The Electric Car: Once Dead, Could its Resurrection Be Our Energy Solution? Part 1 of 2.

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Some of you may have seen the film, Who killed the Electric Car (2006), a documentary about the rise and fall of electric cars in the United States. For those who haven’t, you should definitely see it – as much as it is biased, it makes some good points about where our electric cars went. However, a return to electricity-powered cars is coming; hybrids are just one step down that road. The main issues people had with the electric cars of old were the lack of range, problems of recharging and battery replacement, and overall market penetration. For manufacturers, that was the ever-present question – if they made these electric cars, would people buy them? First and foremost is always money. However, to achieve what Obama’s administration has been working toward, freedom from energy dependence and a course change away from eco-damaging energy sources, we are going to need changes on every step of the way: changes in attitude, changes in energy sources and efficiency of transfer, changes in social norms, changes in how we get around.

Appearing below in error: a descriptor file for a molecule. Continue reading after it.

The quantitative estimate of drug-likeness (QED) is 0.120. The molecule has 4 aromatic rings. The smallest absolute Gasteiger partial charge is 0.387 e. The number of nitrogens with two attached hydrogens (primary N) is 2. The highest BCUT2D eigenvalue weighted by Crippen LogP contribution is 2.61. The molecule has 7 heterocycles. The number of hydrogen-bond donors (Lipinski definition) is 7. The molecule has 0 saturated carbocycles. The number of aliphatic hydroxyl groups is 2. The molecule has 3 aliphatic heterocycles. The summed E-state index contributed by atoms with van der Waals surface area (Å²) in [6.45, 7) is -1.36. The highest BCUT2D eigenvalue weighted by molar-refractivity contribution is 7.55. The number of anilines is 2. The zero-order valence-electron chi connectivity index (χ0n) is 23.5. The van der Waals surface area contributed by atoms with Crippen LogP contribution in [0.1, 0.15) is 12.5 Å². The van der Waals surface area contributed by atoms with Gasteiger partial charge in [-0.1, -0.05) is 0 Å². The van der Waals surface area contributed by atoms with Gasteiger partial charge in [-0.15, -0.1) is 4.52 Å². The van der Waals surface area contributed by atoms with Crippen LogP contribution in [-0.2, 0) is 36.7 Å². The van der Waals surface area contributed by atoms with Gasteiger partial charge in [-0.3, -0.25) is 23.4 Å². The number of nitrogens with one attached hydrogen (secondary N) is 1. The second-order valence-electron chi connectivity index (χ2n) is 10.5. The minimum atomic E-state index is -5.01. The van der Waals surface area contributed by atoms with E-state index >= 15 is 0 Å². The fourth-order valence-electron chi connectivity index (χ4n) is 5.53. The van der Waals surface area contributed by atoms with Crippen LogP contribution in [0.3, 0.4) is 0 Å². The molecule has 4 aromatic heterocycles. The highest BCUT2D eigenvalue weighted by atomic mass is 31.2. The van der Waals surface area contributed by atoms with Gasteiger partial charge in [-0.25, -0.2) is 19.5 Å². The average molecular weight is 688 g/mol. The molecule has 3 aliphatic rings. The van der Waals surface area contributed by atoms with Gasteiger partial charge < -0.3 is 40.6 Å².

Perhaps most shocking is the way our society has shifted itself towards personal transportation – commuters going to work are driving cars by themselves, fuel efficiency is among the lowest standards in the world, and there is a general dislike of public transit compared to European nations. EEStor, a Texas based company, is working with Zenn motors, a company devoted to efficient and clean cars, to produce a battery and consequently an electric car able to meet society’s needs. The battery, called an EESU, is a ceramic ultracapacitor, a different technology than our current lithium-ions that address many of the weaknesses of the li-ion batteries. Lightweight, easily recycled, high energy capacity and low recharge time, these EESU batteries are ideal for making electric cars viable.According to company press releases, it would only require $9 worth of electricity for an EESU-powered vehicle to travel 500 miles with zero emissions, versus $60 worth of gasoline in an average combustion engine car (average 22mpg, fuel prices based on 2004 averages). EESUs carry 10 times the power of traditional lead acid batteries without the toxic chemicals and materials. EESUs could very well be the return of the electric car. More on this next week.

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